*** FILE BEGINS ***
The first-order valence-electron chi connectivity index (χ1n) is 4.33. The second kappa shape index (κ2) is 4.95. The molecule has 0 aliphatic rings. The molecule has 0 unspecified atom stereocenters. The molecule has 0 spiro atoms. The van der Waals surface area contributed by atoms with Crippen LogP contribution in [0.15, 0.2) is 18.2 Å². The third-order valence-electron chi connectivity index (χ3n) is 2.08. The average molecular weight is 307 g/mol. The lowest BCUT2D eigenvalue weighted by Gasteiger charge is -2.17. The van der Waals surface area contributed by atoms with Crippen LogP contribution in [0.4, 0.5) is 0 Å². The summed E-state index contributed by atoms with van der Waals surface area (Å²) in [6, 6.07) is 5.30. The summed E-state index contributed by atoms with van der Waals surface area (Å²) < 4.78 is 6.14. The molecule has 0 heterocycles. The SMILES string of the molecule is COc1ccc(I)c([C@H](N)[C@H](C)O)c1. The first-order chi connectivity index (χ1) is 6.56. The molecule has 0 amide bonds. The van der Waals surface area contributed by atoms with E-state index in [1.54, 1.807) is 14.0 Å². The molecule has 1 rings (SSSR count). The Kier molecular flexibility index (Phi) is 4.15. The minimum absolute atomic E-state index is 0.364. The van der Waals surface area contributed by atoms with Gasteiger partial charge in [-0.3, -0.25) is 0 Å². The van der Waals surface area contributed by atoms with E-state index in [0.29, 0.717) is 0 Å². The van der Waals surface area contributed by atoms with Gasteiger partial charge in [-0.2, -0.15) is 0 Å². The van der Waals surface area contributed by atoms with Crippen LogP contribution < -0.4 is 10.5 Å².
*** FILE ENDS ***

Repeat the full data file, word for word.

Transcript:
The first-order valence-electron chi connectivity index (χ1n) is 4.33. The second kappa shape index (κ2) is 4.95. The molecule has 0 aliphatic rings. The molecule has 0 unspecified atom stereocenters. The molecule has 0 spiro atoms. The van der Waals surface area contributed by atoms with Crippen LogP contribution in [0.15, 0.2) is 18.2 Å². The third-order valence-electron chi connectivity index (χ3n) is 2.08. The average molecular weight is 307 g/mol. The lowest BCUT2D eigenvalue weighted by Gasteiger charge is -2.17. The van der Waals surface area contributed by atoms with Crippen LogP contribution in [0.4, 0.5) is 0 Å². The summed E-state index contributed by atoms with van der Waals surface area (Å²) in [6, 6.07) is 5.30. The summed E-state index contributed by atoms with van der Waals surface area (Å²) < 4.78 is 6.14. The molecule has 0 heterocycles. The SMILES string of the molecule is COc1ccc(I)c([C@H](N)[C@H](C)O)c1. The first-order chi connectivity index (χ1) is 6.56. The molecule has 0 amide bonds. The van der Waals surface area contributed by atoms with E-state index in [1.54, 1.807) is 14.0 Å². The molecule has 1 rings (SSSR count). The Kier molecular flexibility index (Phi) is 4.15. The minimum absolute atomic E-state index is 0.364. The van der Waals surface area contributed by atoms with Gasteiger partial charge in [-0.3, -0.25) is 0 Å². The van der Waals surface area contributed by atoms with E-state index in [0.29, 0.717) is 0 Å². The van der Waals surface area contributed by atoms with Gasteiger partial charge in [-0.2, -0.15) is 0 Å². The van der Waals surface area contributed by atoms with Crippen LogP contribution < -0.4 is 10.5 Å².